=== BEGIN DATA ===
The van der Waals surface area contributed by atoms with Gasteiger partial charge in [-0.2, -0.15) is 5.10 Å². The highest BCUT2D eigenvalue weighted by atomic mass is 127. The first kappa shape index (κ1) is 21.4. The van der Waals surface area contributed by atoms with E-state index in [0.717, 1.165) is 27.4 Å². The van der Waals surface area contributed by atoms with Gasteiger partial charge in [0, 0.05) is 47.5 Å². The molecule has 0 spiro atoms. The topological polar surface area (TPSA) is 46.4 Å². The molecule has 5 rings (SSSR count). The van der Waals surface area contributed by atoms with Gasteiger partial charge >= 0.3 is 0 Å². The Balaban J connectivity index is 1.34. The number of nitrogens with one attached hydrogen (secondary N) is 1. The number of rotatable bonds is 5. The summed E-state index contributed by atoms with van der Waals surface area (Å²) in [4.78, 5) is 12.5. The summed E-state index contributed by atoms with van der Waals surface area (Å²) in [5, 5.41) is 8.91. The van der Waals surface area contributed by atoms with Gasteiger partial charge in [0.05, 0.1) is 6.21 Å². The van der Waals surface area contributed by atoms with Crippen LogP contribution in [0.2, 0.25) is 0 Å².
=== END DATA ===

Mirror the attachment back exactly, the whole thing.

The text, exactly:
The van der Waals surface area contributed by atoms with Gasteiger partial charge in [-0.2, -0.15) is 5.10 Å². The highest BCUT2D eigenvalue weighted by atomic mass is 127. The first kappa shape index (κ1) is 21.4. The van der Waals surface area contributed by atoms with E-state index in [0.717, 1.165) is 27.4 Å². The van der Waals surface area contributed by atoms with Gasteiger partial charge in [0, 0.05) is 47.5 Å². The molecule has 0 spiro atoms. The topological polar surface area (TPSA) is 46.4 Å². The molecule has 5 rings (SSSR count). The van der Waals surface area contributed by atoms with Gasteiger partial charge >= 0.3 is 0 Å². The Balaban J connectivity index is 1.34. The number of nitrogens with one attached hydrogen (secondary N) is 1. The number of rotatable bonds is 5. The summed E-state index contributed by atoms with van der Waals surface area (Å²) in [4.78, 5) is 12.5. The summed E-state index contributed by atoms with van der Waals surface area (Å²) in [5, 5.41) is 8.91. The van der Waals surface area contributed by atoms with Gasteiger partial charge in [0.05, 0.1) is 6.21 Å². The van der Waals surface area contributed by atoms with Crippen LogP contribution in [0.2, 0.25) is 0 Å².